Moyamoya syndrome is present in 20% to 30% of patients with SCD undergoing cerebral angiogram5 and predisposes to both ischemic stroke and intracranial hemorrhage. Moyamoya disease is idiopathic, progressive stenosis of the terminal internal carotid arteries and their main branches. A compensatory collateral network develops at the base of the brain.5 On catheter angiography, this network appears as a puff of smoke or moyamoya in Japanese. Moyamoya syndrome describes radiographic features similar to idiopathic moyamoya disease that may coexist with other conditions such as SCD.
Stroke symptoms in SCD are similar to those in other patients. Patients should be evaluated for traditional risk factors that may coexist with SCD. Vascular imaging should be obtained to evaluate for aneurysms or moyamoya. In the case of hemorrhage, if computed tomographic angiography/magnetic resonance angiography is unrevealing, conventional angiography should be performed. Importantly, hyperosmolar intravenous contrast may increase the risk of ischemic stroke. Patients should be pretreated with intravenous hydration and transfusion to maintain the HbS% <20 to 50 before iodinated contrast.6
In addition to standard stroke care, patients with SCD and acute stroke should receive transfusion with a goal of decreasing the HbS% to <30.2 With simple transfusion, patients do not have their own blood removed but receive transfused blood. In exchange transfusion, the patient’s blood is removed and replaced with an equal volume of packed RBCs. Exchange transfusion can be either manual, in which whole blood is replaced with donor blood, or automated. In erythrocytapheresis, sickled RBCs are identified and removed by automated centrifugation and replaced with donor packed RBCs. A retrospective study suggests that exchange transfusion at the time of presentation is associated with lower stroke recurrence compared with simple transfusion.7 Blood products should be thoroughly matched for minor antigens, and leukocyte-filtered blood should be used. Importantly, packed RBCs should be screened for sickle hemoglobin. Unfortunately, recurrent transfusions increase the risk of iron overload, allergic reactions, infections, alloimmunization, and transfusion reactions.
The role of thrombolysis in patients with SCD is unclear. To our knowledge, there are no published data on thrombolytic therapy in patients with SCD. Most experts recommend that thrombolysis be considered in patients meeting criteria. The risk of hemorrhage is, at least theoretically, increased because of the propensity toward hemorrhage in SCD, and this additional risk should be discussed with patients and families.2
There are no data specifically guiding management of intracerebral hemorrhage in adults with SCD. Treatment does not differ from intracranial hemorrhage in other patients, and neurosurgical expertise should be sought for aneurysms and surgical decompression if warranted.8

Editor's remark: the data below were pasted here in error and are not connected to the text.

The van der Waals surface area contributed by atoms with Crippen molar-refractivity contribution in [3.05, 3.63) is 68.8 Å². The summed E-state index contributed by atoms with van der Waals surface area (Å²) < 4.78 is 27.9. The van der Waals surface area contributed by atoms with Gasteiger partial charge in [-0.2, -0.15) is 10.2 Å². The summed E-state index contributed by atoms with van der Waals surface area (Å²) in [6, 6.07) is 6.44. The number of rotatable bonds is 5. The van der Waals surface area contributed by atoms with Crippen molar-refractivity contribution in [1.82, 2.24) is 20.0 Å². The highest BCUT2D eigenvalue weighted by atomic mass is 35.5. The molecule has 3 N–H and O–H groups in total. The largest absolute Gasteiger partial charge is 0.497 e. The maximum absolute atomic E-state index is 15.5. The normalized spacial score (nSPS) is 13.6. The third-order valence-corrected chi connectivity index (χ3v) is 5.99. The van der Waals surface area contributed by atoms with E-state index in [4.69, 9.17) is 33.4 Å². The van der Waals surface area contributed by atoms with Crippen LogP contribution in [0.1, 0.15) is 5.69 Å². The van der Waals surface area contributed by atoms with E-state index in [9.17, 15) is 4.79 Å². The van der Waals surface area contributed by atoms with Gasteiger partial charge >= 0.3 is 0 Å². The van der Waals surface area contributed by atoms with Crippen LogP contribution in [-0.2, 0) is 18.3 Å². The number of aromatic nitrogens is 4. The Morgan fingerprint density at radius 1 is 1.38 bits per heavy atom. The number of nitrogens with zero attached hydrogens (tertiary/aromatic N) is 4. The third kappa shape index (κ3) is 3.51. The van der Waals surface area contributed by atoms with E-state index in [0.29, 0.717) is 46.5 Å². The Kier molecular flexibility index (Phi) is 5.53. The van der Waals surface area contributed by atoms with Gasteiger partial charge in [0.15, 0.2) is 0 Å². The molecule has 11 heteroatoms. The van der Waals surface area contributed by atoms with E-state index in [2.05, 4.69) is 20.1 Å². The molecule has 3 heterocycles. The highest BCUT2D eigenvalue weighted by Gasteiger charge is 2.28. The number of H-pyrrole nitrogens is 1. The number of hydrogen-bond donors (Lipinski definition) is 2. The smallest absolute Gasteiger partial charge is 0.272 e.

The Stroke Prevention Trial in Sickle Cell Anemia (STOP) trial demonstrated that elevated transcranial doppler velocity can identify SCD children with a high risk of stroke and that exchange transfusion reduces that risk.9,10 Unfortunately, studies fail to show similar protection in adults.2 Increased transcranial doppler velocity identifies arterial stenosis but does not predict stroke.2 Because of the high risk of stroke in adults with SCD, aggressive identification and treatment of traditional risk factors are warranted. Alternative SCD therapies including hydroxyurea and hematopoietic stem cell transplantation can be considered. Secondary prevention of hemorrhage depends on identifying and treating underlying causes of hemorrhage, such as aneurysms, hypertension, and coagulopathies.
Cerebral revascularization may decrease the risk of recurrent stroke in patients with SCD with moyamoya disease. Two approaches are used for revascularization: direct and indirect revascularization. Direct vascularization involves anastomosing a branch of the superficial temporal artery to the brain (superficial temporal artery to middle cerebral artery bypass), and the indirect approach, for example, encephalomyosynangiosis, involves placing vascularized tissue in contact with the brain, leading to growth of new collaterals. Both approaches are effective in reducing the risk of stroke, but there are no randomized trials comparing the 2 directly; the choice between different procedures is often dependent on the preference of the surgeon.5
Sickle cell disease increases risk of ischemic stroke and intracranial hemorrhages. Stroke management is largely extrapolated from pediatric studies.
It is important to evaluate for and treat other potential causes of stroke.
The role of exchange transfusion in patients with stroke with sickle cell disease is based on pediatric studies. Data supporting this approach in adults are lacking.
Although exchange transfusion to maintain the hemoglobin S percentage <30 is common, alternative therapies such as hydroxyuria or bone marrow transplant can be considered.
- Received March 24, 2014.
- Revision received March 24, 2014.
- Accepted April 1, 2014.
- © 2014 American Heart Association, Inc.